• Both practice relentlessly --  They both invest time on a daily basis to make themselves better at what they do. This makes them successful in their field. Practice makes you into a better version of yourself. 
  • Both are always on the lookout for better routines -- Both  look to organize their time and resources properly in their quest for better performance. Their goal is to make their processes as efficient as possible.
  • Both are self-aware and prioritize personal development -- You need to know your weaknesses, and develop a routine of personal growth and learning. Both of these elements are necessary in order to reach the level of performance that’s required to be the best in your field. 
  • Both compete internationally -- A survey from financial services company Payoneer found that although the majority of freelance clients are located in North America and Europe -- 36% and 27% respectively -- remote working has eliminated geography as a barrier to work. Freelancers and Olympic athletes are part of a global community that trains and competes under high competitive standards.

The common thread between successful freelancers and Olympians is the commitment, dedication, and perseverance they exercise to reach their goals.

Being an Olympic athlete requires a lot of strength and hard work. But there are other qualities that go into achieving these elite goals. Many of them translate to the world of freelancing and can help anyone succeed in building a freelance career.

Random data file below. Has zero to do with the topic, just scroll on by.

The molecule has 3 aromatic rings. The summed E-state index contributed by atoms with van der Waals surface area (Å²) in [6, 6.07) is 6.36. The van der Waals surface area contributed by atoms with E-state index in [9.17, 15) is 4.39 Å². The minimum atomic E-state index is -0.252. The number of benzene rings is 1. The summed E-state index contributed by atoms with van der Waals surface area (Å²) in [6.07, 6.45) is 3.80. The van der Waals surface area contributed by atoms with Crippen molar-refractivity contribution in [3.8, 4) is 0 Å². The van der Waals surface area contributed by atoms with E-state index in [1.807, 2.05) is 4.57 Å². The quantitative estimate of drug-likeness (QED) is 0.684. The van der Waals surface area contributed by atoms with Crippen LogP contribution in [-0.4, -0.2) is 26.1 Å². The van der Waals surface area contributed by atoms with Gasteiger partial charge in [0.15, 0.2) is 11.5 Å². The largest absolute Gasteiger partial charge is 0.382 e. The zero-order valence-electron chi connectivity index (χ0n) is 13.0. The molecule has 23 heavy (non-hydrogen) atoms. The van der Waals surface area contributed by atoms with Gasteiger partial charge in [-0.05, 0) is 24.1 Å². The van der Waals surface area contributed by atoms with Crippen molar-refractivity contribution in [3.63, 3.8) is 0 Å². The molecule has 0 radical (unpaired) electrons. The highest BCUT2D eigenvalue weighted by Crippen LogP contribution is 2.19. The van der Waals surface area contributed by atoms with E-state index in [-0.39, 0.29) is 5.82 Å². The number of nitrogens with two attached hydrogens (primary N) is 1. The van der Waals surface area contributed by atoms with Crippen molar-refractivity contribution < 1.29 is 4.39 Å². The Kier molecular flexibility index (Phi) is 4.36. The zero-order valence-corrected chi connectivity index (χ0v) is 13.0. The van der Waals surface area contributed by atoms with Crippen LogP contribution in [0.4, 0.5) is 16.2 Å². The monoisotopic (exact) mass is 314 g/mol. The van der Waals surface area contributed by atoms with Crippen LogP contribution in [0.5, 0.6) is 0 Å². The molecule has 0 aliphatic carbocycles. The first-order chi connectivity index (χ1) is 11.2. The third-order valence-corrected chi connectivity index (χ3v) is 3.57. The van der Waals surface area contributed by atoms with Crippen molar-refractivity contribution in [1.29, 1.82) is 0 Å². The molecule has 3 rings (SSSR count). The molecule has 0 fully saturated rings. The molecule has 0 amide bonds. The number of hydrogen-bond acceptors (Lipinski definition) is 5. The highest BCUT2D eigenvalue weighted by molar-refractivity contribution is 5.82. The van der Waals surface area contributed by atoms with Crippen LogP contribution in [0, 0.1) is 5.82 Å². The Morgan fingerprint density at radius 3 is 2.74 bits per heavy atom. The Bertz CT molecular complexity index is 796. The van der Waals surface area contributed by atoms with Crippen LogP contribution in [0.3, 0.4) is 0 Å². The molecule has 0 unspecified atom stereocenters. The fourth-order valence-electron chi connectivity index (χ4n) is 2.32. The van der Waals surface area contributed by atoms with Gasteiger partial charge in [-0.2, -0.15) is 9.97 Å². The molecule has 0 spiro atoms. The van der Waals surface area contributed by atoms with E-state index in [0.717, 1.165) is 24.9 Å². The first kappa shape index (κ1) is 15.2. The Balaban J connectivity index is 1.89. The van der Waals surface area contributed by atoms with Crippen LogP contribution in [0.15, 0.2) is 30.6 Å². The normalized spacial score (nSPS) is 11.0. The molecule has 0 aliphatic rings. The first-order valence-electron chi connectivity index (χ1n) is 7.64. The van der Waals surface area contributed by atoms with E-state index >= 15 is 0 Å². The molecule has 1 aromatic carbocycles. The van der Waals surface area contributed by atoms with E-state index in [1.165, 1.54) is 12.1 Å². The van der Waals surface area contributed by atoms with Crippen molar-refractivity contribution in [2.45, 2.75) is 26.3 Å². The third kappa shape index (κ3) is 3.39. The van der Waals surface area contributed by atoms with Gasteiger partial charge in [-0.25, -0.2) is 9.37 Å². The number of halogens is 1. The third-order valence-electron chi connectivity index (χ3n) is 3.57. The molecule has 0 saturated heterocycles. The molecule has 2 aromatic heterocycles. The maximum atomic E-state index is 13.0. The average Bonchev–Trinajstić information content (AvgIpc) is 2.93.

Lessons on business and life from 6 of the 2021 Tokyo Olympics’ “athletes to watch”

We’ve rounded up six individuals who have shown us what it means to be an Olympic athlete. 

Whether they’re competing against world-class athletes or the weight of public expectation and their reputation, these competitors are serious about what they do. They embody an array of highly desirable qualities that freelancers can use to improve their odds of success in their own industries and I’d like to think we can learn a thing or two from them — about their preparation, attitude and how they deal with the ups-and-downs of a career that is anything but ordinary.

Below are six lessons that you can learn from Olympic athletes that will help you reach your goals.

Lesson #1: Block out distractions & focus on your goal 

Olympian: Laurel Hubbard -- Hubbard is a 43-year-old weightlifter from Auckland, New Zealand who came back from rupturing an elbow ligament at the Commonwealth Games in April 2018 -- an injury she believed would be career-ending -- to qualify to represent New Zealand at the upcoming Tokyo Olympics. Hubbard is set to be the first openly transgender athlete to compete at an Olympics. When asked during an interview with Radio New Zealand about conversations surrounding her Olympic Games inclusion, Hubbard said,